Indian Army test fires Agni-I ballistic missile


ndian Army's Agni-II IRBM

The Indian Army's Strategic Forces Command (SFC) has successfully test-fired the indigenously developed Agni-I ballistic missile from the Integrated Test Range (ITR) at wheeler island off the coast of Odisha, India.

Launched from a road mobile launcher system, which was a modified TATRA truck, the missile followed the prescribed trajectory and reached the target point in the Bay of Bengal.

The radar and telemetry stations located along the coastline and two naval ships stationed near the target point tracked the missile during the terminal phase of the flight, according to defence sources.

The launch was conducted as part of routine user trials to ensure army personnel are prepared, with assistance from the scientists and officers of the manufacturer, Defence Research and Development Organisation (DRDO).

Avinash Chander, DRDO missiles and strategic systems chief controller, was quoted by The Hindu as saying that the missile was drawn from the production lot and successfully met all mission objectives.

"The strategic forces command has mastered the technology of launching the missile to a high degree of perfection."

DRDO director general and Indian defence minister's scientific advisor VK Saraswat said that all Agni missiles were performing well, and the user was conversant with the exercise of the launch.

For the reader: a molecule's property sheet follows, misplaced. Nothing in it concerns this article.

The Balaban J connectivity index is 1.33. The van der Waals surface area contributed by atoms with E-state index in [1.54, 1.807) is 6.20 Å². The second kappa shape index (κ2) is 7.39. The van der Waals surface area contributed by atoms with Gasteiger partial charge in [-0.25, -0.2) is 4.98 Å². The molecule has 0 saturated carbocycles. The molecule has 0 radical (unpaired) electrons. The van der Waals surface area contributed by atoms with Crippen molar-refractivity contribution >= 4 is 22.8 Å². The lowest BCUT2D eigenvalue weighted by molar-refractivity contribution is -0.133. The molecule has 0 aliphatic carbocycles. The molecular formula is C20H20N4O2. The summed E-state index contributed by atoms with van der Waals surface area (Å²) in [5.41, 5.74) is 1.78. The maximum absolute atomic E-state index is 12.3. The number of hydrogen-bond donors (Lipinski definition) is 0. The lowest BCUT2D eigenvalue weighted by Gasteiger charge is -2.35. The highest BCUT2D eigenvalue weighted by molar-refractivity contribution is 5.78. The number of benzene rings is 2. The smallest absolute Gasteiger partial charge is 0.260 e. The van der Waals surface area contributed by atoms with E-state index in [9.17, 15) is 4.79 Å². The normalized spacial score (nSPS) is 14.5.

''The strategic forces command has mastered the technology of launching the missile to a high degree of perfection,'' Saraswat added.

Developed by DRDO under the integrated guided missile development programme (IGMDP), the Agni-I is a 15m-long medium to intercontinental range ballistic missile (IRBM), capable of carrying both conventional and nuclear payloads at a speed of 2.5km/sec.

Having a payload capacity of up to 1t, the single-stage, road and rail mobile, Agni-1 has a range of 700km and also features a specialised navigation system.

The missile underwent its first test flight in January 2002, and has already been inducted into the Indian Army.


Image: An Indian Army's Agni-II IRBM being displayed at the Republic Day Parade in 2004. Photo: courtesy of Antônio Milena (Abr).